[emphasis added]

The test for determining when public safety outweighs this privilege is:

  1. A clear risk to an identifiable person or group
  2. A risk of serious bodily harm or death
  3. An imminent danger, which in turn signals the seriousness

A clear risk specifically looks at factors surrounding history of violence. In almost all cases of terrorism suspects there are absolutely no violent incidents prior to arrest, and the specifics of any alleged charges are almost always vague.

Terrorist acts are serious enough risks to bodily harm, but with the incarceration and detention of any individuals over several months and years, any intelligence of imminent dangers are well obsolete.

It is only under the guise of public safety that such breaches in privilege could ever be justified by CSIS. The bail conditions in the Mahjoub case of having all of their communications monitored would not meet this test for solicitor-client privilege either.

No threat of imminent harm has been demonstrated, and such disclosures are to be made by counsel to whom the information was relayed to, not an intelligence agency snooping in on calls to their lawyers.

Cory J. pointed to Ch. 5, s. 12 of the B.C. Professional Conduct Handbook, and Rule 4.11 of the Law Society of Upper Canada’s Professional Conduct Handbook (now covered under a broader duty of confidentiality by 2.03(3)).

A Positive Duty to Protect

The key rationale behind solicitor-client privilege is that people cannot be candid with their lawyer if they knew that intelligence agencies would listen in anyways. This would undermine the lawyer’s ability to provide counsel because they would not be armed with the full facts.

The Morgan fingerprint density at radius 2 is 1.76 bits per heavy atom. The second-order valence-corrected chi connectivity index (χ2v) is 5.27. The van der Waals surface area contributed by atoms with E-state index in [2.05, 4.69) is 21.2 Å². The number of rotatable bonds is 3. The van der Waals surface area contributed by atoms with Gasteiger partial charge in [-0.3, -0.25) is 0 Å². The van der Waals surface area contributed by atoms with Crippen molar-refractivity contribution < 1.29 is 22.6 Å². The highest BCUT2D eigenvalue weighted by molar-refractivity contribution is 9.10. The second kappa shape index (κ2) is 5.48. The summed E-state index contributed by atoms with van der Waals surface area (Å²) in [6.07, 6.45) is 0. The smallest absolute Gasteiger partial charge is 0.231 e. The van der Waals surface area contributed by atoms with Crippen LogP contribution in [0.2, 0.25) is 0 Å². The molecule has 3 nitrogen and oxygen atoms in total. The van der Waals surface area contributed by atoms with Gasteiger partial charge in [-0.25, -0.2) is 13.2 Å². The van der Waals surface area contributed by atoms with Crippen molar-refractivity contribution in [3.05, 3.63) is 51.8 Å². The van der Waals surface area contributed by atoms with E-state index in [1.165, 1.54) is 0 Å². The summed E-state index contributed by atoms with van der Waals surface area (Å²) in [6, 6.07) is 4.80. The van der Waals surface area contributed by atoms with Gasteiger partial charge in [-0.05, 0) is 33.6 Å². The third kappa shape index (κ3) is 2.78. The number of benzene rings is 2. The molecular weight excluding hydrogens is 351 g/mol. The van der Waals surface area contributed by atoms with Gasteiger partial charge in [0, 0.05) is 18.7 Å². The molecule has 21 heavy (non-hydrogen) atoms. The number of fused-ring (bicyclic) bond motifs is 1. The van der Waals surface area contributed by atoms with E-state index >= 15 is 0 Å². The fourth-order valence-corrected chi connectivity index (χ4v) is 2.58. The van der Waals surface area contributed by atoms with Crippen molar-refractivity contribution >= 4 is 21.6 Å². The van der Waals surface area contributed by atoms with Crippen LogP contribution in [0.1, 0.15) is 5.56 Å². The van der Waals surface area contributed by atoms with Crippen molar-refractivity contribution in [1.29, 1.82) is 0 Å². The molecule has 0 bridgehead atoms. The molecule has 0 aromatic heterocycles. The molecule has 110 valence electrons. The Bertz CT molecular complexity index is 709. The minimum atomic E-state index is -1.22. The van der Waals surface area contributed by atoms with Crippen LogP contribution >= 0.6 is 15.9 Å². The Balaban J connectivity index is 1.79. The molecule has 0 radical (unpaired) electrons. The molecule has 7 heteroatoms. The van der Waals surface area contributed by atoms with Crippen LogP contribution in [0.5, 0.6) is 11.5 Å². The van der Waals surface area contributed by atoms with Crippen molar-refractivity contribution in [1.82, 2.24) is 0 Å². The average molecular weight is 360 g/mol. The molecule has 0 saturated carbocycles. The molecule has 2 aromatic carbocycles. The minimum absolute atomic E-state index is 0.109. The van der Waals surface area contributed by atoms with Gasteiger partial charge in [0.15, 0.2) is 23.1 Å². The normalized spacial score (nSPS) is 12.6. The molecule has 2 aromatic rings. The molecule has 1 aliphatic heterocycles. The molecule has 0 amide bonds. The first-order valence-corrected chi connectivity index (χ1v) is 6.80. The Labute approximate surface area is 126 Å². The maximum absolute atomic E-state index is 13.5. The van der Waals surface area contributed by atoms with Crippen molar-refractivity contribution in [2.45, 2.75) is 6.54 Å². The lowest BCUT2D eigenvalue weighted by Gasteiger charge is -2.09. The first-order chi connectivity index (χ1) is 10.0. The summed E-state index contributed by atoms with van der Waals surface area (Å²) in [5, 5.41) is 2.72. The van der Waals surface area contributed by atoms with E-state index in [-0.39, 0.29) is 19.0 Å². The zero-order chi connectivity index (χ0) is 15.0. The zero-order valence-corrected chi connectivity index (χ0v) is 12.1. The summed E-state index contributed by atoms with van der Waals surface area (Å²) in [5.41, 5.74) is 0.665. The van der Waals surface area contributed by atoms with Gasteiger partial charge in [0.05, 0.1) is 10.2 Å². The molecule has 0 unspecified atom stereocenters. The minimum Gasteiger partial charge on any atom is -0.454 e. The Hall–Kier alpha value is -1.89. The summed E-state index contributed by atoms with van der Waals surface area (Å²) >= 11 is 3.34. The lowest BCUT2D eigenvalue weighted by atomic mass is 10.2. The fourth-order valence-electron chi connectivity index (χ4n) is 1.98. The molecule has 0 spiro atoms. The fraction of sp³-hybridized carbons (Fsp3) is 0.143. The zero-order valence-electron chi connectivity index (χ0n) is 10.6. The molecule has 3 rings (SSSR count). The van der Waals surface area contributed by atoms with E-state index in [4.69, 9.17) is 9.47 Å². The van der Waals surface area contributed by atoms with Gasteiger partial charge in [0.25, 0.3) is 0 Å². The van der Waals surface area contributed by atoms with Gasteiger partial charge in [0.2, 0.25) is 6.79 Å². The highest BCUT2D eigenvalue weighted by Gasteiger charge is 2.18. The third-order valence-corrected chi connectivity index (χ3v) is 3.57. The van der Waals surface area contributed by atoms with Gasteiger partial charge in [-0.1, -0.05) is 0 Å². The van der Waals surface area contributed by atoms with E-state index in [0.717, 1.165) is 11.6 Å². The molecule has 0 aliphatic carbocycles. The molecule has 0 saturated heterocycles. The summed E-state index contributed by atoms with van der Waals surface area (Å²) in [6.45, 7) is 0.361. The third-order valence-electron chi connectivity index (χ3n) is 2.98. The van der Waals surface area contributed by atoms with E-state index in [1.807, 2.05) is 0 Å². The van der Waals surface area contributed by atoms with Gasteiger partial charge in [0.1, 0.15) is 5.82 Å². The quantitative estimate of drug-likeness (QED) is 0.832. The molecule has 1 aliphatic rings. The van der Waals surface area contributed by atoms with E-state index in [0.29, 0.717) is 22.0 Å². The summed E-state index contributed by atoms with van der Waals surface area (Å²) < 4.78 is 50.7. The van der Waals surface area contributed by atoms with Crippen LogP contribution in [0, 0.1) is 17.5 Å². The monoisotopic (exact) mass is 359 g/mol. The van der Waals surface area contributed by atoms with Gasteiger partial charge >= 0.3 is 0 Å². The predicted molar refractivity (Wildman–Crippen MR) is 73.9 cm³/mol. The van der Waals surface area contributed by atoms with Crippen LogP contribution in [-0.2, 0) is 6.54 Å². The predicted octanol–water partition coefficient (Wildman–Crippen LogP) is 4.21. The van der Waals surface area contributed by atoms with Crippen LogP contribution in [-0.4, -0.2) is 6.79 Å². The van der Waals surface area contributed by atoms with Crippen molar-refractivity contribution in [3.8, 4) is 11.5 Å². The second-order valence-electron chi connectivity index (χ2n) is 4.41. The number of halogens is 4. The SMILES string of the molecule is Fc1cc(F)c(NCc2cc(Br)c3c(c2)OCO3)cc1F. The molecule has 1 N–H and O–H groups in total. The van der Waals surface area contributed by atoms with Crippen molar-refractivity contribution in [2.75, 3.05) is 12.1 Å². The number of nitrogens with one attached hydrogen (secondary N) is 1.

Privilege also serves to foster loyalty between the client and the lawyer, and strengthens faith and trust that counsel will be able to actively advocate on their behalf.

Bell v. Smith, [1968] S.C.R. 664 and R v. Jack (1992), 70 CCC (3d) (Man. C.A.) may indicate that lawyers have a positive duty to protect their clients’ information.

For this reason, Canadian lawyers are taking the Mahjoub breach quite seriously. Frank Addario of Sack Goldblatt Mitchell LLP, president of the Criminal Lawyers Association and a director with Canadian Civil Liberties Association, said,

There isn’t any legal proceeding in Canada, which I’m aware, to which solicitor-client privilege does not apply. It’s one of the bedrock principles of Canadian law.

Welcome to Guantanamo North

In 2003, Canadian lawyer Rocco Galati disclosed he had received a death threat for defending Abdurahman Khadr (Omar Khadr’s brother). The message on his machine said,

Well, Mr. Galati. What’s this I hear about you working with the terrorist now, helping to get that (expletive) punk terrorist Khadr off. You a dead wop.

He took the threat very seriously, recognizing the voice and believing it to originate from the intelligence community. He subsequently dropped the case, and all terrorism related clients.

The stigma of terrorism is not a light one. These individuals already have a difficult time receiving adequate representation, even if the charges are exaggerated, as they often are.

There are also significant legal issues surrounding the detention of persons without any charges.

And when we add to this a lack of guarantee for solicitor-client privilege, it’s no wonder some people are starting to call the Canadian legal system “Guantanamo North.”


  1. And when we consider that these violations of privilege by CSIS only came to light inadvertently, we really have to wonder how many other violations of basic rights go undetected and unrevealed. Enough to make us suspect that the whole administration of justice is threatened when “security” agencies are allowed to act without the benefit of independent public scrutiny.